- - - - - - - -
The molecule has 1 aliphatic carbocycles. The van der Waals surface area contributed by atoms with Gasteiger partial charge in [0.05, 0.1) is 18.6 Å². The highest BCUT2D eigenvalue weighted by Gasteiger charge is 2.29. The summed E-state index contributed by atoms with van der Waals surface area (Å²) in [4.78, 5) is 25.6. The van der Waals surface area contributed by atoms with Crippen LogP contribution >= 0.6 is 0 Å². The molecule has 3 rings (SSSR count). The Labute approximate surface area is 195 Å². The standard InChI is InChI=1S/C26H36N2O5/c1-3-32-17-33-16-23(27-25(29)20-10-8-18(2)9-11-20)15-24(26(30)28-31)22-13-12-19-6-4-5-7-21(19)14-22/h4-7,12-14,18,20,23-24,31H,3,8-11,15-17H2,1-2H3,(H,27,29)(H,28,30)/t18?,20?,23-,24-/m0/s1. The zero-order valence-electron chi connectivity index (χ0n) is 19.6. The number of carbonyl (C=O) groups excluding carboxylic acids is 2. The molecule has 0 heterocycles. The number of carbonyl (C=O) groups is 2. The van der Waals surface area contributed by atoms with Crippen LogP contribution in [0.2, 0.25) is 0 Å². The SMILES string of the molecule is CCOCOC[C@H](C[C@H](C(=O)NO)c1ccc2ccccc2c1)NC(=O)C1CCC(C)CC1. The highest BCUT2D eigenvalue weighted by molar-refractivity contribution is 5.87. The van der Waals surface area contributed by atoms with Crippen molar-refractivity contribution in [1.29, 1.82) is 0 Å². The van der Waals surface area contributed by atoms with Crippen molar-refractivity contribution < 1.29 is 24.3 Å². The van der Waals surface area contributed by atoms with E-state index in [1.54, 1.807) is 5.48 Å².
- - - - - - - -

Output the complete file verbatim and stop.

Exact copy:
The molecule has 1 aliphatic carbocycles. The van der Waals surface area contributed by atoms with Gasteiger partial charge in [0.05, 0.1) is 18.6 Å². The highest BCUT2D eigenvalue weighted by Gasteiger charge is 2.29. The summed E-state index contributed by atoms with van der Waals surface area (Å²) in [4.78, 5) is 25.6. The van der Waals surface area contributed by atoms with Crippen LogP contribution >= 0.6 is 0 Å². The molecule has 3 rings (SSSR count). The Labute approximate surface area is 195 Å². The standard InChI is InChI=1S/C26H36N2O5/c1-3-32-17-33-16-23(27-25(29)20-10-8-18(2)9-11-20)15-24(26(30)28-31)22-13-12-19-6-4-5-7-21(19)14-22/h4-7,12-14,18,20,23-24,31H,3,8-11,15-17H2,1-2H3,(H,27,29)(H,28,30)/t18?,20?,23-,24-/m0/s1. The zero-order valence-electron chi connectivity index (χ0n) is 19.6. The number of carbonyl (C=O) groups excluding carboxylic acids is 2. The molecule has 0 heterocycles. The number of carbonyl (C=O) groups is 2. The van der Waals surface area contributed by atoms with Crippen LogP contribution in [0.2, 0.25) is 0 Å². The SMILES string of the molecule is CCOCOC[C@H](C[C@H](C(=O)NO)c1ccc2ccccc2c1)NC(=O)C1CCC(C)CC1. The highest BCUT2D eigenvalue weighted by molar-refractivity contribution is 5.87. The van der Waals surface area contributed by atoms with Crippen molar-refractivity contribution in [1.29, 1.82) is 0 Å². The van der Waals surface area contributed by atoms with Crippen molar-refractivity contribution < 1.29 is 24.3 Å². The van der Waals surface area contributed by atoms with E-state index in [1.54, 1.807) is 5.48 Å².